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|Title:||A 4-year assessment of a new water-fluoridation scheme in New South Wales, Australia||Authors:||Blinkhorn, A.S.;Byun, R.;Mehta, P.;Kay, Meredith||Issue Date:||Apr-2015||Source:||Volume 65, Issue 3, pp. 156-163||Journal title:||International Dental Journal||Abstract:||OBJECTIVE: To monitor the changes in dental caries prevalence of 5- to 7-year-old children living in a fluoridated area, a newly fluoridated area and in an area without water fluoridation, in NSW, Australia. METHODS: Dental caries prevalence was recorded for 5- to 7-year-old children, living in the three study locations, by six trained and calibrated examiners in 2008, 2010 and 2012. A questionnaire recorded demographic data, toothbrushing behaviour and sugary drink consumption. Caries experience was measured using the decayed, missing, and filled teeth (dmft) index for primary teeth, the percentage of children who were caries free and the significant caries index. Univariate analysis was undertaken to determine independent predictors of caries. RESULTS: The caries prevalence changed over time. In 2008, the mean dmft index was 1.40 for the fluoridated area, 2.02 for the area about to fluoridate and 2.09 for the unfluoridated control. By 2012, these mean dmft scores were 0.69, 0.72 and 1.21, respectively. In the two areas where children received fluoridated water, the significant caries index was 2.30 for the fluoridated area and 2.40 for the newly fluoridated area. The significant caries score for children in the unfluoridated location was 3.93. Multivariate analysis showed that over time the differences in dental caries prevalence between the established fluoride area and the newly fluoridated area diminished. However, children in the unfluoridated control area continued to demonstrate significant differences in the mean number of decayed teeth compared with children in the fluoridated comparator sites, and the proportions of children free from decay were significantly higher in the fluoridated areas than in the unfluoridated area. CONCLUSION: Fluoridation of public water supplies in Gosford and Wyong offers young children better dental health than those children who do not have access to this public health measure.||URI:||https://elibrary.cclhd.health.nsw.gov.au/cclhdjspui/handle/1/986||DOI:||10.1111/idj.12166||Pubmed:||https://www.ncbi.nlm.nih.gov/pubmed/25913418||ISSN:||0020-6539||Publicaton type:||Journal Article||Keywords:||Fluoridation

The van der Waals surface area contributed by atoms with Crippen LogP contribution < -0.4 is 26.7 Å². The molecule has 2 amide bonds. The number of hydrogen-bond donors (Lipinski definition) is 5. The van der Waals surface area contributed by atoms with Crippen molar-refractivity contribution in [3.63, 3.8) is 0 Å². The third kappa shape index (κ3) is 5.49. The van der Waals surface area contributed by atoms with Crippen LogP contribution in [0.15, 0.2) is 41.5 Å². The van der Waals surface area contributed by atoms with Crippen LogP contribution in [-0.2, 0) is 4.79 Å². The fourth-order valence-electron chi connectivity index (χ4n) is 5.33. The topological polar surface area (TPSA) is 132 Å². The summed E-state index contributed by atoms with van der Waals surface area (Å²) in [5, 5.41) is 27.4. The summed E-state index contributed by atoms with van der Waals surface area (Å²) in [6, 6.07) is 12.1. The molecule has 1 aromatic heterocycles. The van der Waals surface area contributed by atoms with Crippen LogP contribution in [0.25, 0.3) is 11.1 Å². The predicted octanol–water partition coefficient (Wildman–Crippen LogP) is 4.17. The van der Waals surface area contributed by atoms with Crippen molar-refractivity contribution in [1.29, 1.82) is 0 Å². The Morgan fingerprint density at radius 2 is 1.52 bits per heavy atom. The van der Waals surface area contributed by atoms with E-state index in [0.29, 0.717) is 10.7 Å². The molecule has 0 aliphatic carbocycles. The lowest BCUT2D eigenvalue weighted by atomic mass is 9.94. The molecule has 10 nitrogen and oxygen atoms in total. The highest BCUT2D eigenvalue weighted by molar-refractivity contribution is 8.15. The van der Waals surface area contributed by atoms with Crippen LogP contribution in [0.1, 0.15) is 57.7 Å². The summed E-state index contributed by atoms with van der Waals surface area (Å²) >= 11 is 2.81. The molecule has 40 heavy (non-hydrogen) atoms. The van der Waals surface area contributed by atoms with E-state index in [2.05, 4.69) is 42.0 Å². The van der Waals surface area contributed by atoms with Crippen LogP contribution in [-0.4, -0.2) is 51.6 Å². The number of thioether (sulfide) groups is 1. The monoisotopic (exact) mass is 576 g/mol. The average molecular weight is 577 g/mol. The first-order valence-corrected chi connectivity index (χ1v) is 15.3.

|Appears in Collections:||Health Service Research|
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